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Glasgow BABCP conference: 1st day - lecture rant, Anke Ehlers on PTSD, a workshop on the 'strong & curious therapist', and more.

Yesterday was the first full day of the two & a half day (plus one day of pre-conference workshops) BABCP summer conference in Glasgow.  It feels like I've been going to these annual BABCP get-togethers for a thousand years.  In so many ways, I think they're great ... although, for a society that prides itself on being evidence-based (more on this later in this post), I do think that the way these conferences are delivered is pretty dusty & traditional.  Basically we sit in large tiered lecture halls and listen to major plenary lectures or we sit in smaller rooms for workshops that are very largely just lectures in more extended formats. 

Palmitoylethanolamide (PEA): a well-tolerated dietary supplement with helpful anti-inflammatory & anti-depressive properties

I was intrigued to see the recent paper by Ghazizadeh-Hashemi et al - "Palmitoylethanolamide as adjunctive therapy in major depressive disorder: A double-blind, randomized and placebo-controlled trial" - with its abstract reading: "Experimental studies provide evidence for antidepressant effects of Palmitoylethanolamide (PEA) in animal models of depression.  We aimed to evaluate the efficacy and tolerability of PEA add-on therapy in treatment of patients with major depressive disorder (MDD).  Methods In a randomized double-blind, and placebo-controlled study, 58 patients with MDD (DSM-5) and Hamilton Depression Rating Scale (HAM-D) score ≥ 19 were randomized to receive either 600 mg twice daily Palmitoylethanolamide or placebo in addition to citalopram for six weeks ...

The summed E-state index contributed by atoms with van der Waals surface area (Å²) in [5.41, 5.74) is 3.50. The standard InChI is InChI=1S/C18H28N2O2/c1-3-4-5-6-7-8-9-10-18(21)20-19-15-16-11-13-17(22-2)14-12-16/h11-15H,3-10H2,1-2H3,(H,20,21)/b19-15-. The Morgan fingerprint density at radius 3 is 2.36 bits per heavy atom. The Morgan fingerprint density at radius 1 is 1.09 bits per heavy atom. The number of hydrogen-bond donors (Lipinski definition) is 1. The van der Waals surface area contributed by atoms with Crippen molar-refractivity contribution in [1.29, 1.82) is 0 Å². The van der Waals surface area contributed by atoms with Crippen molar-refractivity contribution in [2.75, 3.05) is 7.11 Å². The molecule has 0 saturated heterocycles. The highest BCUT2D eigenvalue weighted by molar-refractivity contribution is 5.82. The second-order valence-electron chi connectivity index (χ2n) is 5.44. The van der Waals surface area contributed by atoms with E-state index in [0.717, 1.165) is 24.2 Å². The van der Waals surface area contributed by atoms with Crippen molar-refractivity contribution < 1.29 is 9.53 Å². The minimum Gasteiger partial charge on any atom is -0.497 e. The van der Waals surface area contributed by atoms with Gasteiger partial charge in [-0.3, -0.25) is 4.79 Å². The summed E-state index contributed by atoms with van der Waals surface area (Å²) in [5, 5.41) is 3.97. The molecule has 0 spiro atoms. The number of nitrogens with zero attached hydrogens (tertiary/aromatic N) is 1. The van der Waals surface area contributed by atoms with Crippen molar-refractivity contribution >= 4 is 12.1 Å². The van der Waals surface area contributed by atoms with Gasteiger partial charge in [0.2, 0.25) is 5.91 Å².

Recent research: articles from spring journals

I read a lot of research.  When I find an article of particular interest I download it to my bibliographic database - Endnote - which currently contains well over 26,000 abstracts.  I also regularly tweet about emerging research, so following me on Twitter, Facebook or Google+ (click on the relevant icon at the top of this web page) will keep you up to speed with some of what I'm finding interesting. Additionally you can view this highlighted research by visiting Scoop.it (click on the "it!" icon at the top of the page).  At Scoop.it, I stream publications into five overlapping topic areas: Cognitive & General Psychotherapy, Depression, Compassion & Mindfulness, Healthy Living & Healthy Aging, and Positive Psychology.

Social networks: social identity & the importance of both formal & informal group memberships (what can we do?)

“ It might be well for all of us to remember that, while differing widely in the various little bits we know, in our infinite ignorance we are all equal. ” - Karl Popper

   Social networks: social identity & the importance of both formal & informal groups (what can we do?)

 

key points: 

the social identity model highlights the value of group membership (more & less formal) for both psychological & physical wellbeing - are there groups you would like to join (or initiate) and are there helpful ways you can increase the sense of the importance to you of some of the groups you're a member of (for example by increasing your involvement with them).

Recent research: articles from summer/autumn journals